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Tatum, NM Natural Disasters and Weather Extremes

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The chance of earthquake damage in Tatum is lower than New Mexico average and is much lower than the national average. The risk of tornado damage in Tatum is higher than New Mexico average and is much lower than the national average.

Topics:Earthquake IndexVolcano IndexTornado IndexOther Weather Extremes EventsVolcanos NearbyHistorical Earthquake EventsHistorical Tornado Events

Earthquake Index, #524

Tatum, NM
New Mexico

The earthquake index value is calculated based on historical earthquake events data using USA.com algorithms. It is an indicator of the earthquake level in a region. A higher earthquake index value means a higher chance of an earthquake.

Volcano Index, #370

Tatum, NM
New Mexico

The volcano index value is calculated based on the currently known volcanoes using USA.com algorithms. It is an indicator of the possibility of a region being affected by a possible volcano eruption. A higher volcano index value means a higher chance of being affected.

Tornado Index, #22

Tatum, NM
New Mexico

The tornado index value is calculated based on historical tornado events data using USA.com algorithms. It is an indicator of the tornado level in a region. A higher tornado index value means a higher chance of tornado events.

Other Weather Extremes Events

A total of 1,059 other weather extremes events within 50 miles of Tatum, NM were recorded from 1950 to 2010. The following is a break down of these events:

Avalanche:0Blizzard:0Cold:0Dense Fog:0Drought:1
Dust Storm:0Flood:115Hail:667Heat:0Heavy Snow:0
High Surf:0Hurricane:0Ice Storm:0Landslide:0Strong Wind:0
Thunderstorm Winds:261Tropical Storm:0Wildfire:0Winter Storm:0Winter Weather:0

Volcanos Nearby

No volcano is found in or near Tatum, NM.

Historical Earthquake Events

No historical earthquake events that had recorded magnitudes of 3.5 or above found in or near Tatum, NM.

No historical earthquake events found in or near Tatum, NM.

Historical Tornado Events

A total of 15 historical tornado events that had recorded magnitude of 2 or above found in or near Tatum, NM.

Distance (miles)DateMagnitudeStart Lat/LogEnd Lat/LogLengthWidthFatalitiesInjuriesProperty DamageCrop DamageAffected County
8.72007-03-23233°07'N / 103°27'W33°15'N / 103°25'W8.00 Miles880 Yards0028K0KLea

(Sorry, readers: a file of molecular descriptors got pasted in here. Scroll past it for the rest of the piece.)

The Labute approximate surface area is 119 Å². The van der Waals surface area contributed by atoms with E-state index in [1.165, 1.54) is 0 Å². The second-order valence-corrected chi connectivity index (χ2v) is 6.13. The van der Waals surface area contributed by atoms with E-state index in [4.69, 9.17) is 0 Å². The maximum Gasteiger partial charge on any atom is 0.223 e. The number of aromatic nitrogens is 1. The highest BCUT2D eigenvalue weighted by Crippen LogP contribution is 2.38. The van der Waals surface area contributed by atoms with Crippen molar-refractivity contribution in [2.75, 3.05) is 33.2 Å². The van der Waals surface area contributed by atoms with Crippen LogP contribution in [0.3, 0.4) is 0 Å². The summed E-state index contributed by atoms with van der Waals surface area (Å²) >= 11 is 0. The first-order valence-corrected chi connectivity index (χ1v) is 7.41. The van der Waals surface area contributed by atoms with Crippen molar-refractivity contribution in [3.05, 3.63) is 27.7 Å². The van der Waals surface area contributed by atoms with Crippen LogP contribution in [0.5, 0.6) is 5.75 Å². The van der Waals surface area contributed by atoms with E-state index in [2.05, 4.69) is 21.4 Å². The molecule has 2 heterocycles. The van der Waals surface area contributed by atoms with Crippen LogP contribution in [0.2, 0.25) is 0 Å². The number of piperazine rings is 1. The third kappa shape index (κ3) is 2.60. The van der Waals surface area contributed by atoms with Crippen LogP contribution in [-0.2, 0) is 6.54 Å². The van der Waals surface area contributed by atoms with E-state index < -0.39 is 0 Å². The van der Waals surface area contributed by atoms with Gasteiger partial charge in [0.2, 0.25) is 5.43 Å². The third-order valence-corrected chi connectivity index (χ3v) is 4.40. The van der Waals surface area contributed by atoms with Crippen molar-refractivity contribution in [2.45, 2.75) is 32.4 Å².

Brief Description: EVENT NARRATIVE: At 4:50 pm MDT, spotters indicated the presence of two wall clouds. Primary indications are that the new wall cloud spawned a second tornado with the supercell thunderstorm 7 1/2 miles west of the community of McDonald, just south of Lea County Road 147. Survey of damage along county road 147 led to an estimation of tornado width of 50 yards at this point. The tornado continued to intensify as it moved northeast. Significant damage was seen 7 1/2 miles southwest of Tatum over ranchland. At this location, 13 wooden power poles were damaged, three snapped off at ground level and others snapped three to twelve feet above ground. A water trough weighing an estimated 300 pounds was thrown from the tornado for several hundred feet. The tornado was visually estimated to be a half mile in width and described as clean in appearance. Damage along this track supports this estimate. It is believed that this tornado lifted just south of N.M. Highway 380, six and a half miles west of Tatum. Spotters also confirmed that the tornado exhibited multiple vortex structure at times during its life cycle. EPISODE NARRATIVE: Around 12:30 pm MDT on Friday, March 23, thunderstorms began to develop over the Guadalupe Mountains of Eddy County. Thunderstorms continued to rapidly develop, becoming severe over portions of Eddy County at 1:45 pm MDT. Thunderstorms also were developing over eastern portions of Culberson County during this time and these thunderstorms would eventually affect Lea County later in the afternoon. At 3:39 pm MDT, a thunderstorm located in western portions of Lea County just northwest of the community of Halfway began to exhibit supercellular characteristics. This prompted the issuance of a Severe Thunderstorm Warning at 3:42 pm MDT for western portions of Lea county. As the supercell thunderstorm moved northeast at 30 mph, the storm continued to intensify. The presence on radar of an intensifying mesocyclone (storm rotation) and a bounded weak echo region, along with key spotter information relayed into our office through amateur radio Net Control Operations prompted an upgrade to a tornado warning. Spotters indicated a developing wall cloud over the area had become fully formed with increasing surface wind inflow. A tornado warning was issued for northern portions of Lea County at 4:28 pm MDT.